By Paul N. Van de Water:

Raising Medicare’s eligibility age from 65 to 67, which the new Joint Select Committee will likely consider this fall as a deficit-reduction measure, would not only fail to constrain health care costs across the economy; it would increase them.

While this proposal would save the federal government money, it would do so by shifting costs to most of the 65- and 66-year-olds who would lose Medicare coverage, to employers that provide health coverage for their retirees, to Medicare beneficiaries, to younger people who buy insurance through the new health insurance exchanges, and to states.

The principal study of the effects of raising the Medicare eligibility age, by the Kaiser Family Foundation, estimates that its increased state and private-sector costs would be twice as large as the net federal savings.  If the proposal were fully in effect in 2014, Kaiser estimates, it would generate $5.7 billion in net federal savings but $11.4 billion in higher health care costs to individuals, employers, and states.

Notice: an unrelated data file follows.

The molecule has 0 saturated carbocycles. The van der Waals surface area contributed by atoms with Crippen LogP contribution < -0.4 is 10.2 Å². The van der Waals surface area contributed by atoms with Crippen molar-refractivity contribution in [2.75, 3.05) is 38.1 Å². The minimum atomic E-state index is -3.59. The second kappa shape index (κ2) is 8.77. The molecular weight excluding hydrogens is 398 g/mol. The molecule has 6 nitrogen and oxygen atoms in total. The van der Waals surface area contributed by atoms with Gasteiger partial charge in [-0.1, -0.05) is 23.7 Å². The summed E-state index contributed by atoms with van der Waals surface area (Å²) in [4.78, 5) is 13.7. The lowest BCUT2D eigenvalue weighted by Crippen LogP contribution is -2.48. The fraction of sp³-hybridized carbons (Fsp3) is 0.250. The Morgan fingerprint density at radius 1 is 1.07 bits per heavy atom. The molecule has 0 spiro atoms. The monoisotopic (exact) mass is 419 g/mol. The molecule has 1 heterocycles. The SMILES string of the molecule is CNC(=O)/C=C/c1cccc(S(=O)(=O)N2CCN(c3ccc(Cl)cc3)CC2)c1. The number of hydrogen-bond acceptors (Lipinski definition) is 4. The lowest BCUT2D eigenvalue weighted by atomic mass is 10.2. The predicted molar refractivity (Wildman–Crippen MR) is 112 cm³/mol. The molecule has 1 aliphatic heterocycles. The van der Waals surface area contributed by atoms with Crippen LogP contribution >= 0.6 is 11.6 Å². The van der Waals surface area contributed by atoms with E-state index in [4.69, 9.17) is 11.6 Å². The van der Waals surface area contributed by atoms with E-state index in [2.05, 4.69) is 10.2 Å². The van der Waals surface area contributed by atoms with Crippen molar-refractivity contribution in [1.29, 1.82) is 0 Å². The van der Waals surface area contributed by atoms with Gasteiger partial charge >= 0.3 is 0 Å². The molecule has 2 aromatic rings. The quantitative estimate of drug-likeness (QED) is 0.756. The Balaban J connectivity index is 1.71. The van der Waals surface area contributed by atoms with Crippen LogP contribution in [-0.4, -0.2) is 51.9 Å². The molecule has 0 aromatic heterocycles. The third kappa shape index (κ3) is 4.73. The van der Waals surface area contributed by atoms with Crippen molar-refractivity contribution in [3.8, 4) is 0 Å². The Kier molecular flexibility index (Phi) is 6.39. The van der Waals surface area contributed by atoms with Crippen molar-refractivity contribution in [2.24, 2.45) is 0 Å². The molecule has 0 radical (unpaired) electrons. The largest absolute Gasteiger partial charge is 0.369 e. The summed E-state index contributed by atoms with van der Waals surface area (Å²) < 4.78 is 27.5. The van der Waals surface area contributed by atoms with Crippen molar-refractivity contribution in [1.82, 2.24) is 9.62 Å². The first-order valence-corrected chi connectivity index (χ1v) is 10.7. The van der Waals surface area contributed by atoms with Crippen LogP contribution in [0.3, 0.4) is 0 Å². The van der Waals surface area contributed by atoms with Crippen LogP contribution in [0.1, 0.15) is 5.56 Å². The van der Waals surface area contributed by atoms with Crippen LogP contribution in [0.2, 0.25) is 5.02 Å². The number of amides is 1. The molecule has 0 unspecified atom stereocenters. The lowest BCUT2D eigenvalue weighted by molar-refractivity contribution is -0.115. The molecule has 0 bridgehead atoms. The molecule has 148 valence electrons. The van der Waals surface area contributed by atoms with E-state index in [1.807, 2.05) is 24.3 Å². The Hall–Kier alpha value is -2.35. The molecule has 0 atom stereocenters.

[Excerpted from the Center on Budget and Policy Priorities. Read the full report here.]

About ACPP_archive

formerly Alaska Center for Public Policy

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